2

I have a shell script of the following type:

#!/bin/bash

ssh mylogin@myremotemachine.com
echo "Hi"
exit

I run it locally to do something on a remote server (represented by 'echo "Hi"'). However, when I run it, I see the prompt on the remote server -- so the 'exit' command is not executed. When I then manually type 'exit' on the remote prompt, I then see "Connection to myremotemachine.com" closed and then "Hi". How can I set up the shell script such that it exits correctly and shows me the (local) prompt from which I executed it?

https://unix.stackexchange.com/questions/89747/ssh-exits-after-quit-case-in-bash-script and ssh and shell through ssh : how to exit? seem somewhat related, but I couldn't adapt the ideas presented there./

UPDATE

The following, not so minimal version leads to Unmatched '..

#!/bin/bash

date=`date "+%Y-%m-%d"`
rsync -acxzP --delete --link-dest=/u3/mylogin/backup/old_backup /home/mylogin mylogin@myremotemachine.com:/u3/mylogin/backup/$date\_backup
ssh mylogin@myremotemachine.com bash -c "'
rm -f /u3/mylogin/backup/old_backup
ln -s $date\_backup /u3/mylogin/backup/old_backup
exit
'"

If I remove the double quotes in this snippet, I get: bash: -c: option requires an argument and date: Undefined variable.

7

This should solve your problem.

ssh mylogin@myremotemachine.com << HERE
rm -f /u3/mylogin/backup/old_backup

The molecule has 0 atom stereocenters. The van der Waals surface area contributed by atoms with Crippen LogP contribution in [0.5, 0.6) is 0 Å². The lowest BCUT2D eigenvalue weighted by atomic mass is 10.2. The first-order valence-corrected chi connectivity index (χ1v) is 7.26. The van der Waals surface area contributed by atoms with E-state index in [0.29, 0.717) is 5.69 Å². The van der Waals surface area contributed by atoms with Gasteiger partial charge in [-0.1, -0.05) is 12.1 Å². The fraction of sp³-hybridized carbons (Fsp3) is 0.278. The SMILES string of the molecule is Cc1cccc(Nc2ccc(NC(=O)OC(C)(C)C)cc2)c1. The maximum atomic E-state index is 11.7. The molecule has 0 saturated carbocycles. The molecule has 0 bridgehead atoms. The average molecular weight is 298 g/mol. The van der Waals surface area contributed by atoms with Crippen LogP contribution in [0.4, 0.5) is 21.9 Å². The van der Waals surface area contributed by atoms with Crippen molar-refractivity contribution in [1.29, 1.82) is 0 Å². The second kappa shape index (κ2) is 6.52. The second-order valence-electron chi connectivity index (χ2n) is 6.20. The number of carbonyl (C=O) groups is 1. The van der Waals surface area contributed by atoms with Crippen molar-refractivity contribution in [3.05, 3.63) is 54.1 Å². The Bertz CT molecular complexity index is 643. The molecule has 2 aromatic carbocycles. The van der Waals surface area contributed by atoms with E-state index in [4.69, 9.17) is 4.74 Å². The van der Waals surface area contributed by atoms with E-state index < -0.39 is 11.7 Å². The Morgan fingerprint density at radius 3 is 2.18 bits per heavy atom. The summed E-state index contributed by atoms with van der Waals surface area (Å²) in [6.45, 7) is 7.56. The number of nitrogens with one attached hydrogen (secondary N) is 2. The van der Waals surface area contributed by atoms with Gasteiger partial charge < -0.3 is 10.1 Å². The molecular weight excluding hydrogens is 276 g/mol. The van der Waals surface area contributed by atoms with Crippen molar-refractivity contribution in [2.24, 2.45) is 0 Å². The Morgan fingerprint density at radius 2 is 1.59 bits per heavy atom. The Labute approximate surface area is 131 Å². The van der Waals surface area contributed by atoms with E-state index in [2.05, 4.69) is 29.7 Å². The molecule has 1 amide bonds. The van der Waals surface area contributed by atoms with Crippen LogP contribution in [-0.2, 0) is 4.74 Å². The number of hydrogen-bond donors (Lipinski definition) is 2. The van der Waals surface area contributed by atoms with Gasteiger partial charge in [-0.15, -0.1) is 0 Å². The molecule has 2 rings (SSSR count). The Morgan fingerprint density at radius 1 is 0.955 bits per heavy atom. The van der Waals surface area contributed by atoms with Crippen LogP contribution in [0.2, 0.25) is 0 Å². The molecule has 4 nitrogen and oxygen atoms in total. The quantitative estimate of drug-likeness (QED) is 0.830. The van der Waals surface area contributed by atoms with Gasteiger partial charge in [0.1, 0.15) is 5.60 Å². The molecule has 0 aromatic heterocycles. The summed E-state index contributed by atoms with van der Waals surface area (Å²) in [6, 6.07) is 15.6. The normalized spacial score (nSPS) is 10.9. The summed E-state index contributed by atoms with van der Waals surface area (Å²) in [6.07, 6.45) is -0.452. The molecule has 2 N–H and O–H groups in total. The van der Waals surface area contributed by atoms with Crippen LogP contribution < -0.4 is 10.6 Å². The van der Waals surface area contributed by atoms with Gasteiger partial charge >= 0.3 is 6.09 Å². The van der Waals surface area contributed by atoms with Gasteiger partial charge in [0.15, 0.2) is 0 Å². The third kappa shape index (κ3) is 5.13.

ln -s $date\_backup /u3/mylogin/backup/old_backup
HERE

Or you can do the following. Put all the commands you want to run on the remote host in a separate script. Give it a name like remote.sh

Now run the following

ssh mylogin@myremotemachine.com 'bash -s' < /path/to/remote.sh

Where remote.sh contains.

rm -f /u3/mylogin/backup/old_backup
ln -s $date\_backup /u3/mylogin/backup/old_backup
| improve this answer | |
  • 1
    Hi R J, thanks for helping. I prefer the first solution (I was aware of the second). However, I get Pseudo-terminal will not be allocated because stdin is not a terminal. Warning: no access to tty (Bad file descriptor). Thus no job control in this shell. But the commands are executed as expected. – Marius Hofert Sep 9 '14 at 1:52
  • 1
    Hi Marius. That is a friendly reminder from ssh that what is being executed is a script under a job that has no access to TTY, instead of the usual expected binary. Therefore you cannot interrupt it using Ctrl + c or suspend it using Ctrl + z or other interactive commands. It is harmless and can safely be ignored. – R J Sep 9 '14 at 7:43
1

You can do

$ssh user@comp echo abc<ENTER>

then it will run that command (outputting abc), and exit

| improve this answer | |
  • Thanks! Is this equivalent to adding a newline character at the end of a script to simulate the carriage enter? Sometimes everything works even without this. When is this a must? I have a question regarding this: unix.stackexchange.com/questions/362203/…. Will be beautiful if you could explain this there. – Sibbs Gambling Apr 30 '17 at 2:44
  • @SibbsGambling i'm not sure if you misunderstood.. <ENTER> means push the enter key.. Re new lines at the end of a script, i'm not sure, I don't use *nix that much. – barlop Apr 30 '17 at 10:51
1

Maybe you have no newline at the end of script?

If there is no empty line (exactly LF - line feed character) after exit - your script will not "press enter" programatically.